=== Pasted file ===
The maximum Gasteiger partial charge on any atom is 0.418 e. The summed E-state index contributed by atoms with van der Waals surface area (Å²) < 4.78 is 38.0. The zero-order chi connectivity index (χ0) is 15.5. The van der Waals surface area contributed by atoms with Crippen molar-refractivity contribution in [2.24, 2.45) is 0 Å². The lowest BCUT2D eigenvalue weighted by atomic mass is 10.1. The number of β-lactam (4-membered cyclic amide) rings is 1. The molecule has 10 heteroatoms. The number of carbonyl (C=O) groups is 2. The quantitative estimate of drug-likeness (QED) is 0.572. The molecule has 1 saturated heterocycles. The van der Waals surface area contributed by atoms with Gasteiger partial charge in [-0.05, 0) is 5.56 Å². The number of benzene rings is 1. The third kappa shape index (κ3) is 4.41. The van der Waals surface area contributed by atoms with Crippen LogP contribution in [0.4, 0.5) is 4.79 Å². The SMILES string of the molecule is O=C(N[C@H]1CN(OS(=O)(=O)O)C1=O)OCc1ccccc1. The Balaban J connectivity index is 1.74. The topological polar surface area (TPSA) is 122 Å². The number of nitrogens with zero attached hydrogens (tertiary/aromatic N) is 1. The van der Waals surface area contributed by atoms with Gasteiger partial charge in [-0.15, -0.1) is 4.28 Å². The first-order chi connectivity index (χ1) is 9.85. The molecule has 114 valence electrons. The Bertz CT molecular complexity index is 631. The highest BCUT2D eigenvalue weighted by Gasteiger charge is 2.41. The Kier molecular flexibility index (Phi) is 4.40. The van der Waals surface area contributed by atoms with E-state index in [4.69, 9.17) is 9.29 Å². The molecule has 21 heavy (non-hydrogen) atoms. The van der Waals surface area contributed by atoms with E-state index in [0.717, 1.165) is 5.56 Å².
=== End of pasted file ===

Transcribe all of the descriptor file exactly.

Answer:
The maximum Gasteiger partial charge on any atom is 0.418 e. The summed E-state index contributed by atoms with van der Waals surface area (Å²) < 4.78 is 38.0. The zero-order chi connectivity index (χ0) is 15.5. The van der Waals surface area contributed by atoms with Crippen molar-refractivity contribution in [2.24, 2.45) is 0 Å². The lowest BCUT2D eigenvalue weighted by atomic mass is 10.1. The number of β-lactam (4-membered cyclic amide) rings is 1. The molecule has 10 heteroatoms. The number of carbonyl (C=O) groups is 2. The quantitative estimate of drug-likeness (QED) is 0.572. The molecule has 1 saturated heterocycles. The van der Waals surface area contributed by atoms with Gasteiger partial charge in [-0.05, 0) is 5.56 Å². The number of benzene rings is 1. The third kappa shape index (κ3) is 4.41. The van der Waals surface area contributed by atoms with Crippen LogP contribution in [0.4, 0.5) is 4.79 Å². The SMILES string of the molecule is O=C(N[C@H]1CN(OS(=O)(=O)O)C1=O)OCc1ccccc1. The Balaban J connectivity index is 1.74. The topological polar surface area (TPSA) is 122 Å². The number of nitrogens with zero attached hydrogens (tertiary/aromatic N) is 1. The van der Waals surface area contributed by atoms with Gasteiger partial charge in [-0.15, -0.1) is 4.28 Å². The first-order chi connectivity index (χ1) is 9.85. The molecule has 114 valence electrons. The Bertz CT molecular complexity index is 631. The highest BCUT2D eigenvalue weighted by Gasteiger charge is 2.41. The Kier molecular flexibility index (Phi) is 4.40. The van der Waals surface area contributed by atoms with E-state index in [4.69, 9.17) is 9.29 Å². The molecule has 21 heavy (non-hydrogen) atoms. The van der Waals surface area contributed by atoms with E-state index in [0.717, 1.165) is 5.56 Å².